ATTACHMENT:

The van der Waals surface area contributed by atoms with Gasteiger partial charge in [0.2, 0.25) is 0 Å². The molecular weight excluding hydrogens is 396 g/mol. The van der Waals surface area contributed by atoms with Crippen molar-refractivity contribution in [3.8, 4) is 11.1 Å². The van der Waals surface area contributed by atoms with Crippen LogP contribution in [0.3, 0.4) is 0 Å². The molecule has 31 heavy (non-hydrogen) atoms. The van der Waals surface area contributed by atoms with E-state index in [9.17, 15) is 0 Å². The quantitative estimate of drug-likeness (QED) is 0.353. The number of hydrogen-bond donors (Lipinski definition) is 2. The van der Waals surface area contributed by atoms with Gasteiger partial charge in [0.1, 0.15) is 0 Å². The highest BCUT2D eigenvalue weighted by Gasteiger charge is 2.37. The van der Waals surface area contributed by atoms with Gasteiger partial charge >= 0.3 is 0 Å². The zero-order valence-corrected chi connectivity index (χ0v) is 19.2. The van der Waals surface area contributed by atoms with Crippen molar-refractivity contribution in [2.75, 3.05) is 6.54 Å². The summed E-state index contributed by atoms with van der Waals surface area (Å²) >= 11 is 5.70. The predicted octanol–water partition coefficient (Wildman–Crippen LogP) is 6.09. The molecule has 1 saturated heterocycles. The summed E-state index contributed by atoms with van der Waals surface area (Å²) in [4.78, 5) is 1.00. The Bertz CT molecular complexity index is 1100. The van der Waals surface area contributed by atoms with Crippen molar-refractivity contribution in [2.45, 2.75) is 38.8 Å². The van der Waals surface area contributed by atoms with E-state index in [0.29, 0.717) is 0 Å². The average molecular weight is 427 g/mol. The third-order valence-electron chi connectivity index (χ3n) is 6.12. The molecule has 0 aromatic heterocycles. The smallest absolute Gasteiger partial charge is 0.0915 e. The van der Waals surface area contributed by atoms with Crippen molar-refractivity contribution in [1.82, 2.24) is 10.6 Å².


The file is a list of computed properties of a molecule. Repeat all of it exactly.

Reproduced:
The van der Waals surface area contributed by atoms with Gasteiger partial charge in [0.2, 0.25) is 0 Å². The molecular weight excluding hydrogens is 396 g/mol. The van der Waals surface area contributed by atoms with Crippen molar-refractivity contribution in [3.8, 4) is 11.1 Å². The van der Waals surface area contributed by atoms with Crippen LogP contribution in [0.3, 0.4) is 0 Å². The molecule has 31 heavy (non-hydrogen) atoms. The van der Waals surface area contributed by atoms with E-state index in [9.17, 15) is 0 Å². The quantitative estimate of drug-likeness (QED) is 0.353. The number of hydrogen-bond donors (Lipinski definition) is 2. The van der Waals surface area contributed by atoms with Gasteiger partial charge in [0.1, 0.15) is 0 Å². The highest BCUT2D eigenvalue weighted by Gasteiger charge is 2.37. The van der Waals surface area contributed by atoms with Gasteiger partial charge >= 0.3 is 0 Å². The zero-order valence-corrected chi connectivity index (χ0v) is 19.2. The van der Waals surface area contributed by atoms with Crippen molar-refractivity contribution in [2.75, 3.05) is 6.54 Å². The summed E-state index contributed by atoms with van der Waals surface area (Å²) >= 11 is 5.70. The predicted octanol–water partition coefficient (Wildman–Crippen LogP) is 6.09. The molecule has 1 saturated heterocycles. The summed E-state index contributed by atoms with van der Waals surface area (Å²) in [4.78, 5) is 1.00. The Bertz CT molecular complexity index is 1100. The van der Waals surface area contributed by atoms with Crippen molar-refractivity contribution in [2.45, 2.75) is 38.8 Å². The van der Waals surface area contributed by atoms with E-state index in [0.29, 0.717) is 0 Å². The average molecular weight is 427 g/mol. The third-order valence-electron chi connectivity index (χ3n) is 6.12. The molecule has 0 aromatic heterocycles. The smallest absolute Gasteiger partial charge is 0.0915 e. The van der Waals surface area contributed by atoms with Crippen molar-refractivity contribution in [1.82, 2.24) is 10.6 Å².